Christina Wieland is a psychoanalytic psychotherapist in private practice, a training therapist, teacher and supervisor. She is a visiting Fellow and teaches at the Centre for Psychoanalytic Studies at the University of Essex.
"This is a hugely interesting and provocative book that draws effectively on biographical, historical and clinical sources to make a convincing case on the intricate relationship between fascism and masculinity. Building on her previous work on masculinity and on her knowledge of psychopathology from her clinical work, Christina Wieland shows how the fascist state of mind exemplifies a particular solution to the male struggle to avoid being overwhelmed by a phantastic maternal presence that threatens masculinity in times of personal and societal trauma. Hitler’s personality and writings are used as examples of this state of mind in an attempt to understand why Hitler was the person in the right place at the right time, how he was just the sufficient mixture of charisma and craziness to overthrow common sense and tip a nation into societal and genocidal madness." - Bob Hinshelwood, Professor in the Centre for Psychoanalytic Studies, University of Essex.
"This is a valuable exploration of the madness at the heart of fascism. It employs psychoanalytic theory to generate new insights into the states of mind underlying totalitarian violence. It shows how a desperate pseudo-masculinity uses hatred and murder to stave off the collapse of selfhood, and adds to the foundations for a psychosocial understanding of contemporary extremisms." – Barry Richards, Professor of Public Communication, The Media School, Bournemouth University.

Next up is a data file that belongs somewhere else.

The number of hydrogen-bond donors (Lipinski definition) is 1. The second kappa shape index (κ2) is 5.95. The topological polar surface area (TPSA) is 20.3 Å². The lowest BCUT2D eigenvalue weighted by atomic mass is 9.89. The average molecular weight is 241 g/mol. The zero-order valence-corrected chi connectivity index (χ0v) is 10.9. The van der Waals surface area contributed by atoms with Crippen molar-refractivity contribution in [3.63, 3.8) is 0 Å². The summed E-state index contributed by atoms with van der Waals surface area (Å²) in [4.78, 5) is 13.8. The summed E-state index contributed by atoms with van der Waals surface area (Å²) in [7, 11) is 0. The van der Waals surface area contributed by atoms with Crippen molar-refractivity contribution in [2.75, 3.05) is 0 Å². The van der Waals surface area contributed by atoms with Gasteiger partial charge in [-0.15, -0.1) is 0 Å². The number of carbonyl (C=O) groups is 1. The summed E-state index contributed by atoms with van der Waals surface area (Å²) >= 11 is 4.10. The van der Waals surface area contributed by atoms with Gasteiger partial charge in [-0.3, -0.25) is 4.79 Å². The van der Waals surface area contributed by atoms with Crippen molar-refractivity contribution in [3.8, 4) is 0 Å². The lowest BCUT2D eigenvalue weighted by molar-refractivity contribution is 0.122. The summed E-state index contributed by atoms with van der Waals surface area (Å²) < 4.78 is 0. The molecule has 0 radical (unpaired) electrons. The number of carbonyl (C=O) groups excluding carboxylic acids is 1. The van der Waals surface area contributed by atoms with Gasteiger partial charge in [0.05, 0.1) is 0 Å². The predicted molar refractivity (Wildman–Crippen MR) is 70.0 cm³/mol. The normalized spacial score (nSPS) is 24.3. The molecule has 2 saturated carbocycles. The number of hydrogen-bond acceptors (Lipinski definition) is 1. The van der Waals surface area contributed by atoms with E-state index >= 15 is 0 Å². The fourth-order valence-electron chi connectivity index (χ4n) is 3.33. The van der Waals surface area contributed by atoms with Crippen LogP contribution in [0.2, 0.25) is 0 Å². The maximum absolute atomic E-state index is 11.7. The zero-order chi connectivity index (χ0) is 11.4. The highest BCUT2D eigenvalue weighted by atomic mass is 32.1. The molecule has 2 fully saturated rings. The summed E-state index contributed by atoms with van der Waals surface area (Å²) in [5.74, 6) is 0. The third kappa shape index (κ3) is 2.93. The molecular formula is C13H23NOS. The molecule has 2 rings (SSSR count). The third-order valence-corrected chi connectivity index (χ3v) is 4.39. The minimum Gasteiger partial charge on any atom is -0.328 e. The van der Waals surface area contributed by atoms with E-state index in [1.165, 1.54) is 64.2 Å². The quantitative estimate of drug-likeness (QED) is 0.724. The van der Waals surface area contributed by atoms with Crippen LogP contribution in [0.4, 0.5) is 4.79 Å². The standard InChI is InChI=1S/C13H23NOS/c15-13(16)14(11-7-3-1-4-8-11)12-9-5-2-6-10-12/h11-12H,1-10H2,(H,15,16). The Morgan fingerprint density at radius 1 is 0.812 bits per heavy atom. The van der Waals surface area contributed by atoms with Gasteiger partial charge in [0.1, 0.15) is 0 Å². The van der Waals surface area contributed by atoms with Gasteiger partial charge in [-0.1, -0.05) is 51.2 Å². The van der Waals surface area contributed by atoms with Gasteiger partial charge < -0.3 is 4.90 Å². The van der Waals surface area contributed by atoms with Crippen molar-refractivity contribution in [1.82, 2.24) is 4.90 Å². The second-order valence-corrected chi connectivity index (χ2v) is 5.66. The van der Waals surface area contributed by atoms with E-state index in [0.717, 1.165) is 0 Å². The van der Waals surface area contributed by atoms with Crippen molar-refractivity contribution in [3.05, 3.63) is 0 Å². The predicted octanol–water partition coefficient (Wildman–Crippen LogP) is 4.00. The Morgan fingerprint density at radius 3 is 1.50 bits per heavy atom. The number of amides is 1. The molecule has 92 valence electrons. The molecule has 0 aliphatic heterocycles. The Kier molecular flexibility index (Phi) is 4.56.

"Dr Wieland has proposed a wholly new understanding of the fascist mind, by posing the problem of what made a fascist group, with its combination of merging into nationalism, normally thought of as feminine, and heroic militarism, normally thought of as masculine. Together, they fed an illusion of rebirth through war as a rebirth of masculinity from a masculine womb. The psychoanalytic study of fascism, which goes back to the fascist period, enters a new stage with her book."- Karl Figlio, Professor in the Centre for Psychoanalytic Studies, University of Essex, and a Senior Member of the British Psychotherapy Foundation.